Algorithms for string matching

String matching

I am responsible for a tutorial on Algorithms and Models in Computational Biology this semester, so I decided to write a bit about some of the algorithms here when ever I find the time.

The posts here intentionally are not gonna be very formal, the focus is on giving easy and good explanations of the algorithms — the formal stuff is available from 1000s of books in each university library. (I suggest the first one you try is Introduction to Algorithms by Cormen et al.)

In this post, I will explain the string matching problem and give some definitions. In the next posts, I will describe some of the algorithms which can be used to solve it.

The task

Basically, we want to find all occurrences of a short text — the pattern — in a longer text. This is obviously required in all text processing software and you can most likely press CTRL + F now to use it in your browser right now.

An example would be the question: How often and at which positions does the pattern ‘mouse’ appear in the text ‘I once had a mouse called Klaus that lived in a mouse house’? We would expect something like this as an answer: ‘2 times total: 1st occurrence at position 14, 2nd occurrence at position 49’ (assuming the first letter of the string is at position 1).

It gets way more interesting (and more important to do it fast) if you are searching a longer pattern in a very long text, of course. Think of searching in a book or a whole library. In bioinformatics, people may even have the idea to search for parts of a gene in a whole genome*.

Some definitions

Now that we know about the problem and why it matters, let us give a definition of the problem that is a bit more formal and define some abbreviations that will come in handy later (here, I follow Cormen_2001, page 906):

  • A pattern P is a string of length m, and we search for it in a text T of length n. The characters of both P and T are from the finite alphabet sigma (Example: for DNA sequences, sigma = { A, T, G, C} and the cardinality of sigma is |sigma| = 4).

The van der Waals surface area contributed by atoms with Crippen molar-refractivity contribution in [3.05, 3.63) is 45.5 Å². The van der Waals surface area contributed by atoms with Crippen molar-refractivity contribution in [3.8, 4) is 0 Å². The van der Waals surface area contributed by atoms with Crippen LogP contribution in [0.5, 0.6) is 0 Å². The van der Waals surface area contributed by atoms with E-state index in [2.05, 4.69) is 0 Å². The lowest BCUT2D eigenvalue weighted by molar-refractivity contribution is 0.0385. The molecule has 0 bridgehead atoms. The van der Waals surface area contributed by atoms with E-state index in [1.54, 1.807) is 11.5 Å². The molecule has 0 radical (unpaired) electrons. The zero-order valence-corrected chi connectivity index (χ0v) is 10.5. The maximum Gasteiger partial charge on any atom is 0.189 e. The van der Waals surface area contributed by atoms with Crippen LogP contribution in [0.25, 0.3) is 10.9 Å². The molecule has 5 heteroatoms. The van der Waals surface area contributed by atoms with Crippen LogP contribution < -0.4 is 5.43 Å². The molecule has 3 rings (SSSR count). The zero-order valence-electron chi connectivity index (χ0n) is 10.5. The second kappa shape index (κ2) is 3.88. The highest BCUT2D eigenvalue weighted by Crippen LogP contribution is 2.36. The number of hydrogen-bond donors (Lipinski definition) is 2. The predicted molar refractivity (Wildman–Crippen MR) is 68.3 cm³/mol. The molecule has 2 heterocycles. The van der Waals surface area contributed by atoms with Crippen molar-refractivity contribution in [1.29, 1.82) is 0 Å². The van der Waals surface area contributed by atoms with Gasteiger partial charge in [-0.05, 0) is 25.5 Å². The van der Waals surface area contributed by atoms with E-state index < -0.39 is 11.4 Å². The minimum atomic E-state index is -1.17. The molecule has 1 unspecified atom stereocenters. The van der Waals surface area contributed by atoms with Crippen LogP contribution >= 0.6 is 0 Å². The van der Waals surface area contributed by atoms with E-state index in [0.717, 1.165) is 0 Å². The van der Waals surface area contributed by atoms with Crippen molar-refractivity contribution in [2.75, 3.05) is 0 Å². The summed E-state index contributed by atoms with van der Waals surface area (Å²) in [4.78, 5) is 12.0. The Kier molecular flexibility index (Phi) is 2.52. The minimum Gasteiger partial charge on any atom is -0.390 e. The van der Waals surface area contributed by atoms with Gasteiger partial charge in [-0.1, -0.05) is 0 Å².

• We say that a pattern P occurs with a shift s in T if T[s+1 .. s+m] = P[1..m]. Obviously, this can only happen for 0 <= s <= n-m because negative indexes make no sense and a pattern of length m cannot match at a position in a text where the text has less than m characters left.

We will use these definitions when talking about the algorithms in the next posts.

Sources & References

Cormen_2001: Cormen et al., Introduction to Algorithms, second edition, MIT Press, 2001

*But please do not confuse string matching with the problem of finding evolutionary related sequences to a given source sequence in a database, a more complicated problem which is usually solved by alignment methods which use dynamic programming techniques, like the well-known BLAST tool.

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About dfspspirit

PhD student in bioinformatics, interested in photography, level design, digital image manipulation, architecture and, of course, bioinformatics.
This entry was posted in algorithms, Bioinformatics, Science and tagged , , , . Bookmark the permalink.

2 Responses to Algorithms for string matching

  1. Pingback: Naive string matching | spirit's spinney

  2. Pingback: The Rabin-Karp string matching algorithm | spirit's spinney

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